10 Things You Didn't Know About Rescue Pets

Get the facts before you adopt a deserving pooch.By Arricca Elin SanSone

Adopting a dog through a shelter or rescue group is a win-win. You save a life and gain a best friend; a dog gets another chance at happiness. But rescue dogs may require more time and TLC than new-to-the-world pups to become part of your family. Here's what to know to ensure a rescue dog finds a forever home with you. Photo by Thinkstock.

1. Only about 30% of pets are adopted.
The remaining 70% come predominantly from breeders and pet stores. "Even though people like the idea of adopting a pet, they're not adopting from shelters in large numbers," says Inga Fricke, Director of Shelter and Rescue Group Services with the Humane Society of the United States. Unfortunately, that means millions of shelter animals remain homeless or get euthanized each year. Consider the long-term commitment of adopting a dog to prevent your potential pet from ending up in this position. And make sure your new family member is spayed or neutered to control the population.

2. Adoption takes time and effort.
Some organizations host adoption drives that allow you to take a pet home the same day. But most have a lengthy screening process, which can involve an application, reference check and even a home visit. "We want to make sure we find the right match for these animals," says Fricke. Don't worry if you don't click with the first dog you meet; it may take time to find a good companion for your personality and lifestyle. Also, there's usually a small adoption fee (generally from $25 to $250) to defray the shelter's spaying/neutering/vaccinating expenses. But it's less expensive than similar care at the vet (spaying/neutering alone can cost $500) and buying an animal from a breeder, which can set you back thousands.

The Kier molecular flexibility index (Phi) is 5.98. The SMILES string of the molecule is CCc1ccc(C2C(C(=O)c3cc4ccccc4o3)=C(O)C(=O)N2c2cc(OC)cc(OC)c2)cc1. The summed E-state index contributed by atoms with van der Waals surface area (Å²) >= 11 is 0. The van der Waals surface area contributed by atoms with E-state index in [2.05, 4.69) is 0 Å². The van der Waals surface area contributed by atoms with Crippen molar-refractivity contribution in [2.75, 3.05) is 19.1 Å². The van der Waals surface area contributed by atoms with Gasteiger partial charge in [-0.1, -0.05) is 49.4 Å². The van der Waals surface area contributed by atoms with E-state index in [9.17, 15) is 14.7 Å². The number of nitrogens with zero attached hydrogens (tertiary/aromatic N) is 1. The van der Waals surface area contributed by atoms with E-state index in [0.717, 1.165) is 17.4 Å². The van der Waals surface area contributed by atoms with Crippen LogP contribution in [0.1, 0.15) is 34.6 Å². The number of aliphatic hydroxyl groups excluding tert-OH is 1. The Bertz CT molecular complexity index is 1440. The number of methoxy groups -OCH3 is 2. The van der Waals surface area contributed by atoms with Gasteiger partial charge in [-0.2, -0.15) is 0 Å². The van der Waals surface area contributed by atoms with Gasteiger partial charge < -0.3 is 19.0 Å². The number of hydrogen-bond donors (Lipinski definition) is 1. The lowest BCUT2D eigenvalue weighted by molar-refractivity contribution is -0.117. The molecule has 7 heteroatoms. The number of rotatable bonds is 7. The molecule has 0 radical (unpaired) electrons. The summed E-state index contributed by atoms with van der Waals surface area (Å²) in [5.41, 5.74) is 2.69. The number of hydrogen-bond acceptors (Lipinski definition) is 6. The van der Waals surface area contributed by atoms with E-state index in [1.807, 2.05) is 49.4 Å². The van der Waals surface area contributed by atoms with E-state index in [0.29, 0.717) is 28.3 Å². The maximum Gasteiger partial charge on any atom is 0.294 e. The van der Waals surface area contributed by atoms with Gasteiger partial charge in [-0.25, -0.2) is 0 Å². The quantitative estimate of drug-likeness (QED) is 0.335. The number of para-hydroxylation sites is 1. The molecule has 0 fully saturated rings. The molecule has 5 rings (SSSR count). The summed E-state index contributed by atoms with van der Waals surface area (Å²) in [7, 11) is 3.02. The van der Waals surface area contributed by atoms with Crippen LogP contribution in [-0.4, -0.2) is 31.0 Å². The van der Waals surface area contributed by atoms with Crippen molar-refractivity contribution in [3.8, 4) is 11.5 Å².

3. Adult dogs are great companions too.
"They're often calmer and less likely to destroy things than energetic puppies who need constant supervision," says Bonnie Beaver, DVM, past president of the American Veterinary Medical Association and Executive Director of the American College of Veterinary Behaviorists. Another bonus: Adult dogs can hold their bladders longer than puppies, so housetraining may be quicker. And you can teach an old dog new tricks, says Beaver.

4. Your dog may - or may not - be housetrained.
Housebroken canines may not be reliable in their new home. "Assume your new dog isn't housetrained, no matter what you've been told," advises Beaver. Establish a schedule immediately: Take him outside when he wakes up, within 30 minutes of eating, drinking or playing and before bed. Puppies need to go out more often, lasting without a walk about one hour more than their age in months. So a three-month-old needs a bathroom break every four hours. During housetraining, have a pet sitter walk your pet on schedule when you can't. And pay attention to your pooch's potty signals. They may be as subtle as standing by the door or staring at you or as obvious as whining or barking.

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5. Bring your dog to a vet.
Even if the shelter or rescue group gave your new buddy a clean bill of health, take him to a doctor as soon as possible to "know you're not bringing home internal parasites or fleas, which is especially important if you have other pets," says Beaver. It's also a chance to ensure he's current on all vaccines and get heartworm and preventative medications for ticks and the like. Plus, you can establish a relationship with the vet so you'll feel comfortable working together throughout your dog's life.